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(Fred Lum/The Globe and Mail)
(Fred Lum/The Globe and Mail)

Wendy Levinson

Fewer tests, less treatment sometimes makes good medicine Add to ...

Physicians’ professional responsibility, and calling, is to provide the highest quality of care for patients. We base our care on scientific evidence to guide our recommendations to patients. Choosing Wisely Canada is a campaign to help physicians and patients engage in a conversation about tests, treatments and procedures that are not needed and to support them in making smart and effective choices to ensure high quality care. Choosing Wisely Canada is not about cost cutting or rationing.

Through Choosing Wisely Canada, national physician medical specialty societies and the Canadian Medical Association are developing lists of five tests and treatments in their specialty that may be unnecessary or even cause harm to patients. Each specialty’s list includes five items that begin with the words “Don’t” or “Avoid”, like “Don’t order imaging studies (MRI or X-ray) for low back pain unless red flags are present.” The lists are designed to encourage physicians and patients to think about whether the test is really needed or whether it might not add any value for the particular patient. If the test or treatment is the right thing for the patient, it should be ordered. If not, it shouldn’t be.

Why is avoiding unnecessary tests and treatment good for patients? Scientific studies show that some tests do not contribute positively to care and can cause harm. For example, antibiotics for a viral illness don’t work to make patients better and they can lead to allergic reactions and antibiotic resistance. For example, a CT scan can find small, inconsequential abnormalities that lead to more testing (including biopsies or procedures) that are uncomfortable, can have complications and weren’t needed in the first place. A CT scan also exposes a patient to X-ray radiation unnecessarily (radiation from a CT scan of the head is equivalent to 25-300 chest X-rays). Good medical care is based on scientific information, and physicians and patients talking together about what is right for their situation.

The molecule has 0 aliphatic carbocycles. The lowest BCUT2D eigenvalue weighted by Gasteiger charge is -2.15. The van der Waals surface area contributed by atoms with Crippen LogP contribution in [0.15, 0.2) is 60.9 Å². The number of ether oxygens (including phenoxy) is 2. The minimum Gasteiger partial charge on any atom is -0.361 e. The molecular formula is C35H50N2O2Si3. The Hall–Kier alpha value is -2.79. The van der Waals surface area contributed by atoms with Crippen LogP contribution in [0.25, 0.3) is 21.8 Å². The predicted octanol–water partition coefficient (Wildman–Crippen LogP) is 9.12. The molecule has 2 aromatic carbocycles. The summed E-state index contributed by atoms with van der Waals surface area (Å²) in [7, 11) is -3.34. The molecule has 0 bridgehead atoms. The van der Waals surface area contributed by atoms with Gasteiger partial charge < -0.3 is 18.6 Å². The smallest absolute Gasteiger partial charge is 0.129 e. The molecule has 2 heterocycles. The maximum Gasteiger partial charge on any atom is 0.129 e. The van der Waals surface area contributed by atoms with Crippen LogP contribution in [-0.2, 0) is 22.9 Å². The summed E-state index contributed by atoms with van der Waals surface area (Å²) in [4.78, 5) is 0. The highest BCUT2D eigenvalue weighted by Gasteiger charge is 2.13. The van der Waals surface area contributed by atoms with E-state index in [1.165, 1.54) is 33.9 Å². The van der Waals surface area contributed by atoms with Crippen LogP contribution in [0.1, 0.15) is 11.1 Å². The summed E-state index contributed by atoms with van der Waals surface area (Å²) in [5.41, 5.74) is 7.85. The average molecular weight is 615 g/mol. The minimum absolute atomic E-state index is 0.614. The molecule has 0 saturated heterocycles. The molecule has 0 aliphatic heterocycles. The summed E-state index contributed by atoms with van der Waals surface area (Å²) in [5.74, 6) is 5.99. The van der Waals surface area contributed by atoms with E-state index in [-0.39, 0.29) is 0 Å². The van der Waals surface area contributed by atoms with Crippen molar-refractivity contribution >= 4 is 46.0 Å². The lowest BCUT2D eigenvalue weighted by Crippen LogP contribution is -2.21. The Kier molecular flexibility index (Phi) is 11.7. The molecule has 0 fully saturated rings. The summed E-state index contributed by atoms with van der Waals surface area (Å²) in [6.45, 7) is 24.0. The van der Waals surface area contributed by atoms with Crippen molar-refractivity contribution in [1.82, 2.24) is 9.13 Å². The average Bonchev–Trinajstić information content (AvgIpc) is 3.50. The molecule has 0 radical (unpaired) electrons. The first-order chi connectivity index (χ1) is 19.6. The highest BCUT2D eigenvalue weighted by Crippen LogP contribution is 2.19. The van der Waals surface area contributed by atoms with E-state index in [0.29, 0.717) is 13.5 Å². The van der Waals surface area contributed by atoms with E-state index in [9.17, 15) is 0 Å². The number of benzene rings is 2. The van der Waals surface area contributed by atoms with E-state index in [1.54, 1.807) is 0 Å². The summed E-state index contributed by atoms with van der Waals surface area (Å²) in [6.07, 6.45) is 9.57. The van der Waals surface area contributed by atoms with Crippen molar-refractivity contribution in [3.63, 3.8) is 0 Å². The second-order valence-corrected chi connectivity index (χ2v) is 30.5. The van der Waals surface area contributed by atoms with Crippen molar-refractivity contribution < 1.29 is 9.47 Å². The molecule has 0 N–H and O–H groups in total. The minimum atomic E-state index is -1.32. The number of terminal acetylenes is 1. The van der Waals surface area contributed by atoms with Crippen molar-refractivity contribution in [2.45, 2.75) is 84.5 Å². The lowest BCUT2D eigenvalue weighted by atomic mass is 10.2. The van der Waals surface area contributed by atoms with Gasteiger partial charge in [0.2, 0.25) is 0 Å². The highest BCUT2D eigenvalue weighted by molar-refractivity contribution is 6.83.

So why would there be unnecessary tests undertaken at all? There are several reasons. Sometimes patients request tests thinking they are needed – in fact, advertising often encourages patients to get new types of “advanced imaging” or certain pharmaceutical treatments even when they are not scientifically indicated. Patients may think that if they come home from a physician visit without a prescription or test, they didn’t get needed care. Physicians often want to do tests to rule out rare diseases even when the probability may be very low. They may worry that a patient might sue them if they miss this rare diagnosis. Physicians may have learned to order certain tests but the scientific evidence evolves over time. Neither physicians nor patients like uncertainty and may hope tests will resolve it – even when that is not possible. Over all, we have a sense in society and in medicine that “more is better” even when that is not necessarily not true.

Choosing Wisely Canada is a great example of physicians stepping forward to do the right thing and work with their patients and to start a much needed dialogue with patients and the public. This is not a rationing exercise. It is about good medical care and patients making the best informed decisions with their physicians.

Wendy Levinson is chair of Choosing Wisely Canada and chair of the Department of Medicine at the University of Toronto

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